16. Section 40(1)(a) of the Court of Session Act 1988 enables a party against whom a final judgment has been pronounced in the sheriff court, as happened in this case, to appeal from the Inner House to the House of Lords without leave. He does not require to seek leave from the Inner House, nor does he require to seek the permission of this House before doing so. This is a privilege which is not enjoyed by litigants in the other parts of the United Kingdom from which appeals come to this House. An appeal to the House of Lords from any order or judgment of the Court of Appeal in England and Wales or in Northern Ireland may only be brought with the leave of the Court of Appeal or of the House of Lords: Administration of Justice (Appeals) Act 1934, section 1(1); Judicature (Northern Ireland) Act 1978, section 42. It has been suggested that the privilege should be discontinued when the jurisdiction of the House of Lords is transferred to the new Supreme Court. But the effect of section 40(3) of the Constitutional Reform Act 2005 is that it will continue in the case of that court too. Nevertheless the debate on this issue must not be regarded as closed. If it is at risk of being abused, the public interest may require that the privilege be looked at again.
17. The public interest is served, in the case of appeals from the Court of Appeal in England and Wales and Northern Ireland, by the rule that leave to appeal is granted only where the case raises an arguable point of law of general public importance which ought to be considered by the House at the time when the appeal is brought: House of Lords Practice Directions (2007), para 4.7. This rule ensures that the time which is available for the consideration of appeals in this House is devoted to appeals which require consideration at this level. It is contrary to the public interest that the time of the House should be taken up with appeals which do not raise an arguable question of general public importance, as this is liable to cause delay in the disposal of appeals which merit its attention.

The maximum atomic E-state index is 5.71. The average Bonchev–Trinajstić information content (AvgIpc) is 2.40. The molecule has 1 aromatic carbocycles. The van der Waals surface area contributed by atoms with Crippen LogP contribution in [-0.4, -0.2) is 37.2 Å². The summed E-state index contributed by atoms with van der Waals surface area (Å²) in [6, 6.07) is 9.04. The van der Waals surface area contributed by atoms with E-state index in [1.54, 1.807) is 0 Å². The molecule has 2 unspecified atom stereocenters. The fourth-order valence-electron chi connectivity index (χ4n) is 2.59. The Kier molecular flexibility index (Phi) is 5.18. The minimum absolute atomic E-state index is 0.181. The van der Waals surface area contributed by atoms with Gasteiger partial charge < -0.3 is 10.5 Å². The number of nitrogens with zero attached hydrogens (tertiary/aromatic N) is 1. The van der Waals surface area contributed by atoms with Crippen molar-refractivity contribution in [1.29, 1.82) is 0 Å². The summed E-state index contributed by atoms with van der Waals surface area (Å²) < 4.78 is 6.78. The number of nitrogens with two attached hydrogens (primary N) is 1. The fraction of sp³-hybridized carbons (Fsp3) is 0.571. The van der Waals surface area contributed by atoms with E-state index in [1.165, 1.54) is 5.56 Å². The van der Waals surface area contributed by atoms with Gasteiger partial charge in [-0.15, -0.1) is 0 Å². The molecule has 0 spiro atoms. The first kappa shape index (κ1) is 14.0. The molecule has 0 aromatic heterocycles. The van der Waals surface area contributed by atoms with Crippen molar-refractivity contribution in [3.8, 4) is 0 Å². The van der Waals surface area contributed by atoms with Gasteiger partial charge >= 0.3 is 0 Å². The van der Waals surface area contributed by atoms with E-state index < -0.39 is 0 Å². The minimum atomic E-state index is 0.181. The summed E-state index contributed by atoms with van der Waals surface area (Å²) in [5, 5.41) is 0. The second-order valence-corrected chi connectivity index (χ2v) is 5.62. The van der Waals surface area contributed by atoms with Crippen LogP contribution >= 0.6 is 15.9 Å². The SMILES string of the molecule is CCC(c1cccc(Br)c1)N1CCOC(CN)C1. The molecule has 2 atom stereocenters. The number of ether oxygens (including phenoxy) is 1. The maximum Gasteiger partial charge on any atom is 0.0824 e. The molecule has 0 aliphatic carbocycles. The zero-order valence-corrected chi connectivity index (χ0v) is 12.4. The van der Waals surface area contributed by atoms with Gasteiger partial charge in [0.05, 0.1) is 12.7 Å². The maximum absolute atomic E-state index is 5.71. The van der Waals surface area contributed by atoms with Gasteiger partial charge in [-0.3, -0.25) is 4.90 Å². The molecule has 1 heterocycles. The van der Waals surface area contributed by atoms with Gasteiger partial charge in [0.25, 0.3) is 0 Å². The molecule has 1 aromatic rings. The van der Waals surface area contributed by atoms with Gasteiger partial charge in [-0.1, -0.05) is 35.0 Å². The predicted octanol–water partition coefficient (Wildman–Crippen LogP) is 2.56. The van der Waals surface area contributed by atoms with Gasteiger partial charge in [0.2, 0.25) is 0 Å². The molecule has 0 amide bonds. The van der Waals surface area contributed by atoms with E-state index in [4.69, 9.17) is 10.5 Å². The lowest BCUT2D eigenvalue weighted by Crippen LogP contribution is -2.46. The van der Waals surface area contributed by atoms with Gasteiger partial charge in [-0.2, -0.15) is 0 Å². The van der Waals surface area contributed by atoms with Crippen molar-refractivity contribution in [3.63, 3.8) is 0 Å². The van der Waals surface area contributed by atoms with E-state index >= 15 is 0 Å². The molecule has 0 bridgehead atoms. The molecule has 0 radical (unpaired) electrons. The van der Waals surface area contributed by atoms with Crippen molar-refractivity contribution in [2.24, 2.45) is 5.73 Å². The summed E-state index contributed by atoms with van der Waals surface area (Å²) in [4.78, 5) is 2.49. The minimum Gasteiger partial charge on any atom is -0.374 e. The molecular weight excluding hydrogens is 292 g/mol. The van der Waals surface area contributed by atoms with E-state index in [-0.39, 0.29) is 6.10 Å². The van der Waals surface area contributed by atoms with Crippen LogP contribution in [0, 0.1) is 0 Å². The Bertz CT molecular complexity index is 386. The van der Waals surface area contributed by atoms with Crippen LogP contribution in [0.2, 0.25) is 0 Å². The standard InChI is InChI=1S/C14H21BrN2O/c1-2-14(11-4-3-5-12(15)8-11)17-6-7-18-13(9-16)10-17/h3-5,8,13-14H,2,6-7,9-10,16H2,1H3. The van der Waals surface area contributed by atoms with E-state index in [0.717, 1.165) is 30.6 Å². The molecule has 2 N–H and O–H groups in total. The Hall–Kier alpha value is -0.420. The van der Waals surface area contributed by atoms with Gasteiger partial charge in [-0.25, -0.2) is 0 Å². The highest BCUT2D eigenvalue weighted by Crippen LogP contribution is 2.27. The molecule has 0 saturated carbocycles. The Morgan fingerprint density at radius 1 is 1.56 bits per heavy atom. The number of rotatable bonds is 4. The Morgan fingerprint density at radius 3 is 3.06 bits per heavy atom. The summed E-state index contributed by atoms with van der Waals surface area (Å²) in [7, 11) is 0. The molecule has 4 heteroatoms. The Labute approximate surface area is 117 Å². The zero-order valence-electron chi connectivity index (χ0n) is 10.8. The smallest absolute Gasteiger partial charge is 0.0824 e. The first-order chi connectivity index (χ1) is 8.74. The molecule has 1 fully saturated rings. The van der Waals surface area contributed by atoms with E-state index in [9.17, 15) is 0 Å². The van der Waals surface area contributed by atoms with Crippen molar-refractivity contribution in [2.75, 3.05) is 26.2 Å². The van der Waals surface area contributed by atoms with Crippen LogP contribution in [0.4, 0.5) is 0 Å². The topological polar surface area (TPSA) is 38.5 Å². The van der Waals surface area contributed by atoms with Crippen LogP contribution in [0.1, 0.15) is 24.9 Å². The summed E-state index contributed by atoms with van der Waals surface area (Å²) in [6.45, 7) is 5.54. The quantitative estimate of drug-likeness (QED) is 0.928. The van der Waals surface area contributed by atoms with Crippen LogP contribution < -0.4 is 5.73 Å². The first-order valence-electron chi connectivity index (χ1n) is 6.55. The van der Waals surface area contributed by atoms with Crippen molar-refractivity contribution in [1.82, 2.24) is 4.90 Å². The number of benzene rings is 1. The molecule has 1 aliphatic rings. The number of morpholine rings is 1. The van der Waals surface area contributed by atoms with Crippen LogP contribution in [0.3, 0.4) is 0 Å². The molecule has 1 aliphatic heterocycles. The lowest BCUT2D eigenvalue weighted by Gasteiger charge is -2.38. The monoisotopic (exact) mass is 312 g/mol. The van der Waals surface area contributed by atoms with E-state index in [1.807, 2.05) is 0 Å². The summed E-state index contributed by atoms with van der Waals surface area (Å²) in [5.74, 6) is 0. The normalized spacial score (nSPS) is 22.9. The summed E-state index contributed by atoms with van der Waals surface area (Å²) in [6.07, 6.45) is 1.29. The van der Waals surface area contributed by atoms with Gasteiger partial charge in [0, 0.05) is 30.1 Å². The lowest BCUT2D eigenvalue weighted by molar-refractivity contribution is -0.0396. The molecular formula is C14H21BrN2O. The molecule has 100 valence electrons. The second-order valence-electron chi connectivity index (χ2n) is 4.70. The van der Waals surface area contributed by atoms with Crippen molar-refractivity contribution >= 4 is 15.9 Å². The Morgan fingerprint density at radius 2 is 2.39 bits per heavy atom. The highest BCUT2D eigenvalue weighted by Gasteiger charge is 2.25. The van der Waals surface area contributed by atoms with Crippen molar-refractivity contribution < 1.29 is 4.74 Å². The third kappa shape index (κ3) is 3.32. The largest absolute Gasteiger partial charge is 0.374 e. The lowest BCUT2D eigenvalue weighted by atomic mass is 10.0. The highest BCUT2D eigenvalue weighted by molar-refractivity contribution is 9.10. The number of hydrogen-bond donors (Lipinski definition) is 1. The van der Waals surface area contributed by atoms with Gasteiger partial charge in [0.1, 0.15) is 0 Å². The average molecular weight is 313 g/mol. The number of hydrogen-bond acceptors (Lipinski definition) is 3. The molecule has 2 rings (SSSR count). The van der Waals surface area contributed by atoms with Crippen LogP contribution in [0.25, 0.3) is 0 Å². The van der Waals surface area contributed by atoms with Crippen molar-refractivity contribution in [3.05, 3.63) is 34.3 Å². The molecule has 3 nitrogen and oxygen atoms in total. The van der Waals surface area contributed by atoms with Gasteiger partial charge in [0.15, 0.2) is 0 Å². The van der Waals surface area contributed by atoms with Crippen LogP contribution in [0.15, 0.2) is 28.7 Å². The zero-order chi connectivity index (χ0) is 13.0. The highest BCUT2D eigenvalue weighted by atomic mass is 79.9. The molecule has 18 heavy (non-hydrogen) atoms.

18. In the case of appeals from the Inner House of the Court of Session the public interest is dealt with in a different way. First, there is the general requirement that the petition of appeal must be signed by two counsel who must also certify that the appeal is reasonable: House of Lords Standing Order IV; Practice Direction 1.9. Secondly, there are the opening words of section 40(1) of the Court of Session Act 1988. These words state that the right of appeal is subject to the provisions of any other Act restricting or excluding an appeal to the House of Lords and of sections 27(5) and 32(5) of the Act. Section 32 applies to appeals from the sheriff to the Court of Session. In substance it re-enacts provisions originally to be found in section 40 of the Judicature Act 1825. Section 32(4) requires the Court of Session in its judgment to distinctly specify in its interlocutor the facts that it finds to be established by the proof. Section 32(5) provides that the judgment of the Court of Session shall be appealable only on a point of law. Judgments delivered in this House over many years have emphasised the importance of this rule and its effect: see, for example, Laing v Scottish Grain Distillers Ltd, 1992 SC (HL) 65, 69. As Lord Normand said in Sutherland v Glasgow Corporation, 1951 SC (HL) 1, 8, the intention of the statute is to prevent appeals coming to this House unless there is a genuine question of law.